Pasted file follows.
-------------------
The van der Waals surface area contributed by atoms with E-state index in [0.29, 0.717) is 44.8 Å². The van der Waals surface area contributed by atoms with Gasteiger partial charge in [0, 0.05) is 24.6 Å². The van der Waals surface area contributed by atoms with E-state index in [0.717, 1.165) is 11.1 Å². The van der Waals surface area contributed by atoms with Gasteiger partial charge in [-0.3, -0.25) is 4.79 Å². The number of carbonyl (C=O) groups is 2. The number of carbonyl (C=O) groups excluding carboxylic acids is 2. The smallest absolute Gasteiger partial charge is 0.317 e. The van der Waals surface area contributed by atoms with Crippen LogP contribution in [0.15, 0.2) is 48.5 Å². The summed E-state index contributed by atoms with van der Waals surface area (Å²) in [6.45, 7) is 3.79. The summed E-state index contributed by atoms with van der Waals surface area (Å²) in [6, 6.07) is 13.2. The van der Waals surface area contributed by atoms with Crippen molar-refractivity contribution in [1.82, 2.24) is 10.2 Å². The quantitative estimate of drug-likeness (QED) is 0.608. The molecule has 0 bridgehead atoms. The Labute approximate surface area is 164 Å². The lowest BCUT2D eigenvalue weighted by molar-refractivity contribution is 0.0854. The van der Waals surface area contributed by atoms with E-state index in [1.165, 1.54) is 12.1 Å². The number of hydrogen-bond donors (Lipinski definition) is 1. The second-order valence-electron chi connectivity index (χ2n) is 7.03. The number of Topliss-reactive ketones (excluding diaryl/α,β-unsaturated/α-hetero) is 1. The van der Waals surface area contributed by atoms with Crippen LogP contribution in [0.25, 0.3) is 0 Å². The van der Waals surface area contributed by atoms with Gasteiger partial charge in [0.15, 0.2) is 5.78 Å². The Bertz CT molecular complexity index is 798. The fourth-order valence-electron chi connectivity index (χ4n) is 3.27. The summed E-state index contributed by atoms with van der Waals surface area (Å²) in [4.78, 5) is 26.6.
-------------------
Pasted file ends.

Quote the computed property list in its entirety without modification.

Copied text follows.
The van der Waals surface area contributed by atoms with E-state index in [0.29, 0.717) is 44.8 Å². The van der Waals surface area contributed by atoms with Gasteiger partial charge in [0, 0.05) is 24.6 Å². The van der Waals surface area contributed by atoms with E-state index in [0.717, 1.165) is 11.1 Å². The van der Waals surface area contributed by atoms with Gasteiger partial charge in [-0.3, -0.25) is 4.79 Å². The number of carbonyl (C=O) groups is 2. The number of carbonyl (C=O) groups excluding carboxylic acids is 2. The smallest absolute Gasteiger partial charge is 0.317 e. The van der Waals surface area contributed by atoms with Crippen LogP contribution in [0.15, 0.2) is 48.5 Å². The summed E-state index contributed by atoms with van der Waals surface area (Å²) in [6.45, 7) is 3.79. The summed E-state index contributed by atoms with van der Waals surface area (Å²) in [6, 6.07) is 13.2. The van der Waals surface area contributed by atoms with Crippen molar-refractivity contribution in [1.82, 2.24) is 10.2 Å². The quantitative estimate of drug-likeness (QED) is 0.608. The molecule has 0 bridgehead atoms. The Labute approximate surface area is 164 Å². The lowest BCUT2D eigenvalue weighted by molar-refractivity contribution is 0.0854. The van der Waals surface area contributed by atoms with E-state index in [1.165, 1.54) is 12.1 Å². The number of hydrogen-bond donors (Lipinski definition) is 1. The second-order valence-electron chi connectivity index (χ2n) is 7.03. The number of Topliss-reactive ketones (excluding diaryl/α,β-unsaturated/α-hetero) is 1. The van der Waals surface area contributed by atoms with Crippen LogP contribution in [0.25, 0.3) is 0 Å². The van der Waals surface area contributed by atoms with Gasteiger partial charge in [0.15, 0.2) is 5.78 Å². The Bertz CT molecular complexity index is 798. The fourth-order valence-electron chi connectivity index (χ4n) is 3.27. The summed E-state index contributed by atoms with van der Waals surface area (Å²) in [4.78, 5) is 26.6.